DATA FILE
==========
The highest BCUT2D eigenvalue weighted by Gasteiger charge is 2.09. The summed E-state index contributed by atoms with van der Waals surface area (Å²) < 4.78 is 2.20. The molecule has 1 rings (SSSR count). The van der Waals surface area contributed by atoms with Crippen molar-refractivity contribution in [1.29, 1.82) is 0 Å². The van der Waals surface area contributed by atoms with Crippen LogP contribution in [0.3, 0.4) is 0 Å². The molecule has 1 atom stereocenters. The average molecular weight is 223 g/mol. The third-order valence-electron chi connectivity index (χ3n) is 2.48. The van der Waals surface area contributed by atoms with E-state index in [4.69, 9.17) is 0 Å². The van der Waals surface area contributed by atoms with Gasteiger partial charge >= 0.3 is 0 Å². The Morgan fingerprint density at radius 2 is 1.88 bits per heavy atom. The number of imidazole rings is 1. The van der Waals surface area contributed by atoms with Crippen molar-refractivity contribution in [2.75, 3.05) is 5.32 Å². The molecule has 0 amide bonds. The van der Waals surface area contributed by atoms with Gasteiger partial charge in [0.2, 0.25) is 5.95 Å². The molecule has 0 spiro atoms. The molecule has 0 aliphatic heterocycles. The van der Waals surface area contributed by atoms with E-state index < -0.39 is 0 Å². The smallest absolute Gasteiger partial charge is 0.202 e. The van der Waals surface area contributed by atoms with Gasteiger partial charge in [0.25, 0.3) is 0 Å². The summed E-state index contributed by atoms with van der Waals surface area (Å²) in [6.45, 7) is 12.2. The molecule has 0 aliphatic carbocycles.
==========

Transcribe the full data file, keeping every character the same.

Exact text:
The highest BCUT2D eigenvalue weighted by Gasteiger charge is 2.09. The summed E-state index contributed by atoms with van der Waals surface area (Å²) < 4.78 is 2.20. The molecule has 1 rings (SSSR count). The van der Waals surface area contributed by atoms with Crippen molar-refractivity contribution in [1.29, 1.82) is 0 Å². The van der Waals surface area contributed by atoms with Crippen LogP contribution in [0.3, 0.4) is 0 Å². The molecule has 1 atom stereocenters. The average molecular weight is 223 g/mol. The third-order valence-electron chi connectivity index (χ3n) is 2.48. The van der Waals surface area contributed by atoms with E-state index in [4.69, 9.17) is 0 Å². The van der Waals surface area contributed by atoms with Gasteiger partial charge >= 0.3 is 0 Å². The Morgan fingerprint density at radius 2 is 1.88 bits per heavy atom. The number of imidazole rings is 1. The van der Waals surface area contributed by atoms with Crippen molar-refractivity contribution in [2.75, 3.05) is 5.32 Å². The molecule has 0 amide bonds. The van der Waals surface area contributed by atoms with Gasteiger partial charge in [0.2, 0.25) is 5.95 Å². The molecule has 0 spiro atoms. The molecule has 0 aliphatic heterocycles. The van der Waals surface area contributed by atoms with E-state index < -0.39 is 0 Å². The smallest absolute Gasteiger partial charge is 0.202 e. The van der Waals surface area contributed by atoms with Gasteiger partial charge in [0.25, 0.3) is 0 Å². The summed E-state index contributed by atoms with van der Waals surface area (Å²) in [6.45, 7) is 12.2. The molecule has 0 aliphatic carbocycles.